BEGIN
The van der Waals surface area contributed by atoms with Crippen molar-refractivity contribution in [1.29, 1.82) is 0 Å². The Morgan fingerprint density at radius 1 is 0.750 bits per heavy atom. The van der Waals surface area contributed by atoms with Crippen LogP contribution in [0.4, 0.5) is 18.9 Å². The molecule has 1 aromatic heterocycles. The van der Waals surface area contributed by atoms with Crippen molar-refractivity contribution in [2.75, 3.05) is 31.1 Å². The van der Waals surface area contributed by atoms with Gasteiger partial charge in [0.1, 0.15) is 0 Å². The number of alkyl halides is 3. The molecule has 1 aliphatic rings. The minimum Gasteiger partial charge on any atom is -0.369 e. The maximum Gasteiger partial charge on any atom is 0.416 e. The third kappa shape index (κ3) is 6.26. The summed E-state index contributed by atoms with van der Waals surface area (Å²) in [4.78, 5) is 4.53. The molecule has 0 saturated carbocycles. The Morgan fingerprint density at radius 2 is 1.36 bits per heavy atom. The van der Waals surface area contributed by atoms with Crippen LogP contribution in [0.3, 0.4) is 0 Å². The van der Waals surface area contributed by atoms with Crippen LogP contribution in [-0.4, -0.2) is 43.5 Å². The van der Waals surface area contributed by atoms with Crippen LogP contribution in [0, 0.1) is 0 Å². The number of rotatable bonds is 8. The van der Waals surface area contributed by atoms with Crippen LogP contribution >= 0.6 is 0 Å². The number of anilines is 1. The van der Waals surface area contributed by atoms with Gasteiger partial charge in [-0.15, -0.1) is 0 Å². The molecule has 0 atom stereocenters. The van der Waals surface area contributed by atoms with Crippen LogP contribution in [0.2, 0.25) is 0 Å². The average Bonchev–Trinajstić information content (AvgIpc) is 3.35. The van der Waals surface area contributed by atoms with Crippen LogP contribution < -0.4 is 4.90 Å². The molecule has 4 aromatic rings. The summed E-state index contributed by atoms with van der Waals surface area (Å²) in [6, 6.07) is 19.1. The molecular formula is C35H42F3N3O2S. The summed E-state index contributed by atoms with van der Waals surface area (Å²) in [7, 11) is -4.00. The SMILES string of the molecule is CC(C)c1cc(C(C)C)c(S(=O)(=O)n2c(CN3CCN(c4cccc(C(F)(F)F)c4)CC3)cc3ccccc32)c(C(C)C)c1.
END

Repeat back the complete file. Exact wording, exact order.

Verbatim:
The van der Waals surface area contributed by atoms with Crippen molar-refractivity contribution in [1.29, 1.82) is 0 Å². The Morgan fingerprint density at radius 1 is 0.750 bits per heavy atom. The van der Waals surface area contributed by atoms with Crippen LogP contribution in [0.4, 0.5) is 18.9 Å². The molecule has 1 aromatic heterocycles. The van der Waals surface area contributed by atoms with Crippen molar-refractivity contribution in [2.75, 3.05) is 31.1 Å². The van der Waals surface area contributed by atoms with Gasteiger partial charge in [0.1, 0.15) is 0 Å². The number of alkyl halides is 3. The molecule has 1 aliphatic rings. The minimum Gasteiger partial charge on any atom is -0.369 e. The maximum Gasteiger partial charge on any atom is 0.416 e. The third kappa shape index (κ3) is 6.26. The summed E-state index contributed by atoms with van der Waals surface area (Å²) in [4.78, 5) is 4.53. The molecule has 0 saturated carbocycles. The Morgan fingerprint density at radius 2 is 1.36 bits per heavy atom. The van der Waals surface area contributed by atoms with Crippen LogP contribution in [0.3, 0.4) is 0 Å². The van der Waals surface area contributed by atoms with Crippen LogP contribution in [-0.4, -0.2) is 43.5 Å². The van der Waals surface area contributed by atoms with Crippen LogP contribution in [0, 0.1) is 0 Å². The number of rotatable bonds is 8. The van der Waals surface area contributed by atoms with Crippen LogP contribution >= 0.6 is 0 Å². The number of anilines is 1. The van der Waals surface area contributed by atoms with Gasteiger partial charge in [-0.15, -0.1) is 0 Å². The molecule has 0 atom stereocenters. The van der Waals surface area contributed by atoms with Crippen LogP contribution in [0.2, 0.25) is 0 Å². The average Bonchev–Trinajstić information content (AvgIpc) is 3.35. The van der Waals surface area contributed by atoms with Crippen LogP contribution < -0.4 is 4.90 Å². The molecule has 4 aromatic rings. The summed E-state index contributed by atoms with van der Waals surface area (Å²) in [6, 6.07) is 19.1. The molecular formula is C35H42F3N3O2S. The summed E-state index contributed by atoms with van der Waals surface area (Å²) in [7, 11) is -4.00. The SMILES string of the molecule is CC(C)c1cc(C(C)C)c(S(=O)(=O)n2c(CN3CCN(c4cccc(C(F)(F)F)c4)CC3)cc3ccccc32)c(C(C)C)c1.